Albert Camus’s THE OUTSIDER

Just finished reading The Outsider (1942) today, the most existentialist / absurdist / nihilist book I have ever read. Here is my favorite page for sheer hilarity, related by the protagonist in jail:

Between my mattress and my bed-plank, I’d actually found an old scrap of newspaper which had gone all yellow and transparent and was almost stuck to the material. It was a small news story. The beginning was missing, but it must have taken place in Czechoslovakia. A man had left some Czech village to go and make his fortune. Twenty-five years later he’d come back rich, with a wife and child. His mother and sister were running a hotel in his native village. In order to surprise them, he’d left his wife and child at another hotel and he’d gone to see his mother who hadn’t recognized him when he’d walked in. Just for fun, he decided to book a room. He’d shown them his money. During the night, his mother and his sister had clubbed him to death with a hammer to steal his money, and then thrown his body into the river. The next morning, the wife had come along and without realizing revealed the man’s identity. The mother had hanged herself. The sister had thrown herself down a well. I must have read this story thousands of times. On one hand, it was improbable. On the other, it was quite natural. Anyway, I decided that the traveller had deserved it really and that you should never play around.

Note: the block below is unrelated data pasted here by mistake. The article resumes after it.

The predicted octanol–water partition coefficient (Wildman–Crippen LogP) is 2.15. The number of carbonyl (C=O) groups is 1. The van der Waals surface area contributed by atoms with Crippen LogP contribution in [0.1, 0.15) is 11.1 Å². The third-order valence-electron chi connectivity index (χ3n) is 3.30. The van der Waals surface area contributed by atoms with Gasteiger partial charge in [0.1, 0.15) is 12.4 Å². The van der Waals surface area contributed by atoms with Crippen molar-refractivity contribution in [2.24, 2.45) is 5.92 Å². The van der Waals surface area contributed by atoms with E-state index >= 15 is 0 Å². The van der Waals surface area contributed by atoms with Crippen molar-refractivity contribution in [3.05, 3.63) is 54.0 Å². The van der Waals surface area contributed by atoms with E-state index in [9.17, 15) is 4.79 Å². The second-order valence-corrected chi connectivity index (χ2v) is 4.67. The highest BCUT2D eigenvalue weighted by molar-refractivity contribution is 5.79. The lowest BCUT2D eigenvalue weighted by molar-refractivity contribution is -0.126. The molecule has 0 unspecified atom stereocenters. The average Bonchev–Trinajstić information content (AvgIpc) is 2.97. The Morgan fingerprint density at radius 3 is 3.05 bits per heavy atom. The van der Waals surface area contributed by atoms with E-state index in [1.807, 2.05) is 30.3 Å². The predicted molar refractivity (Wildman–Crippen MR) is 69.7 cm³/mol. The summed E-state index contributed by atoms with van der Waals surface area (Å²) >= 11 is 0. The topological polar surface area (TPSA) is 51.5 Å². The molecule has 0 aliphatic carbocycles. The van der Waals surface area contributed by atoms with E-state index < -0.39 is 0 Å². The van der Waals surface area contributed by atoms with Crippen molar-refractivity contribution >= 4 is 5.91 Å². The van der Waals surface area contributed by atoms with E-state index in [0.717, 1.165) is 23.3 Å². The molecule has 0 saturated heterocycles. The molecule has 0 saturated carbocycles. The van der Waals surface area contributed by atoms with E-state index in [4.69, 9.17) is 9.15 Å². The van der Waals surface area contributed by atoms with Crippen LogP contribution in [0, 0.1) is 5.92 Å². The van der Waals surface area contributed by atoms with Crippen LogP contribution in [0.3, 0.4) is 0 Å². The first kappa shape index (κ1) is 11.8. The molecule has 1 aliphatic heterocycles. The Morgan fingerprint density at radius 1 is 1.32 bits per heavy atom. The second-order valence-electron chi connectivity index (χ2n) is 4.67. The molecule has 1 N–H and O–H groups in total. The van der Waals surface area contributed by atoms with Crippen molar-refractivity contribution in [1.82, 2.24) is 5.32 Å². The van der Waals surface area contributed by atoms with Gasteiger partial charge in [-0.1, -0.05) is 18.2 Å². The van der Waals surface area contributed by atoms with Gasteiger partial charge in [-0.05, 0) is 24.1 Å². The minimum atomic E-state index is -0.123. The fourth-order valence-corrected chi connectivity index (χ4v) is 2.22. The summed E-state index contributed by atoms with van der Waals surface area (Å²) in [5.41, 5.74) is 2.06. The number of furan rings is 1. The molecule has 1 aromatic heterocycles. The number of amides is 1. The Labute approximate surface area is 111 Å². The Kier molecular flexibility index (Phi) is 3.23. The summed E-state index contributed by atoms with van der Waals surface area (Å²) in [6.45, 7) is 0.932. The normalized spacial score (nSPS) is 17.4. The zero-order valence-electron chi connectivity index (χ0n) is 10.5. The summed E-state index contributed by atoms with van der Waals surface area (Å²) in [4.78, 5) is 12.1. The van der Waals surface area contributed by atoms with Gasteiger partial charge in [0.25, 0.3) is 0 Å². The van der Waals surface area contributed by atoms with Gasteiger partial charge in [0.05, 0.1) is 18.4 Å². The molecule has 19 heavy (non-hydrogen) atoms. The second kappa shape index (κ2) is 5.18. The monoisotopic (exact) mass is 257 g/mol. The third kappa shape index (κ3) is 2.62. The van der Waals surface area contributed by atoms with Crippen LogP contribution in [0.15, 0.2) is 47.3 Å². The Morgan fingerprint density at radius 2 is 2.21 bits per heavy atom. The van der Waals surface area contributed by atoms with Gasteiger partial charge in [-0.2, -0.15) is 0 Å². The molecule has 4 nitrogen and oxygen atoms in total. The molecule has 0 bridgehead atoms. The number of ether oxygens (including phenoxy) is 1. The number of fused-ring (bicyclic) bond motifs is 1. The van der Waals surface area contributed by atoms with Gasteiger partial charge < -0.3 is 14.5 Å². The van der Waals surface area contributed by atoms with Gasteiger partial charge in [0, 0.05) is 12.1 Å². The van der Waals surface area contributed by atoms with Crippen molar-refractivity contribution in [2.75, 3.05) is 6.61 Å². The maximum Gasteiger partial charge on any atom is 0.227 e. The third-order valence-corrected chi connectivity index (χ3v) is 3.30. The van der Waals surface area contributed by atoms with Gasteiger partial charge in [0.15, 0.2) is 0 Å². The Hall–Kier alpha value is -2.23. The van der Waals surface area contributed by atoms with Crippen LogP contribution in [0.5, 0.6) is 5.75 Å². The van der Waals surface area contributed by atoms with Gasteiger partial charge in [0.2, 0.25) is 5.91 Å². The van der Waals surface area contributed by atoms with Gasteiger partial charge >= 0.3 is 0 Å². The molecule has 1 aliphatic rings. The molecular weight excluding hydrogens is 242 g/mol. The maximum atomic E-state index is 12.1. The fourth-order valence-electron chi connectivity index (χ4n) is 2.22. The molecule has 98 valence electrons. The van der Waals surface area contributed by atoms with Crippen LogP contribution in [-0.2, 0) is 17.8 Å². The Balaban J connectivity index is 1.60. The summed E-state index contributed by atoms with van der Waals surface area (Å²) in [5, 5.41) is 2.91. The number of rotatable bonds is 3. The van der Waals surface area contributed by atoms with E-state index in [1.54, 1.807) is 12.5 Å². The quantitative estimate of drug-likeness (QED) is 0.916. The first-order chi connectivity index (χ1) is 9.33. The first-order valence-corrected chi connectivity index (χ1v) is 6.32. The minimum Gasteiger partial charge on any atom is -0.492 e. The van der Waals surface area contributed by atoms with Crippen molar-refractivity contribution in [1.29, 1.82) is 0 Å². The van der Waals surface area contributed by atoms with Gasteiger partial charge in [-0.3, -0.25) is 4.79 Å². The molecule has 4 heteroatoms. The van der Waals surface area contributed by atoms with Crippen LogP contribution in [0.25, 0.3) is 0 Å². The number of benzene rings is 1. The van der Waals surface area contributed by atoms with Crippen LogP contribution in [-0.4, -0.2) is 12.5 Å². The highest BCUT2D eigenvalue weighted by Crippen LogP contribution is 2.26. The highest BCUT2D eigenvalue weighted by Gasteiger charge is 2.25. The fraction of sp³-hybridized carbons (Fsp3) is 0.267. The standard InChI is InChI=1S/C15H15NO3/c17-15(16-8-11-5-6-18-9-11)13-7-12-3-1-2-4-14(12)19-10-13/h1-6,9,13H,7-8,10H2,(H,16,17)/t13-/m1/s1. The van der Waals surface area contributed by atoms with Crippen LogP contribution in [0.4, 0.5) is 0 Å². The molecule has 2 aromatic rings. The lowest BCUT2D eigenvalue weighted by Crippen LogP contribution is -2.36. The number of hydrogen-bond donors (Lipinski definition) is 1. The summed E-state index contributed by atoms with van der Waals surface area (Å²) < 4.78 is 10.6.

2 thoughts on “Albert Camus’s THE OUTSIDER

  1. Kumar Sivasubramanian Post author

    I failed to mention that the guy is in jail for murdering a man quite disinterestedly and for no apparent reason. In another life, I would have totally written a story where Granny and Mel investigate this guy.


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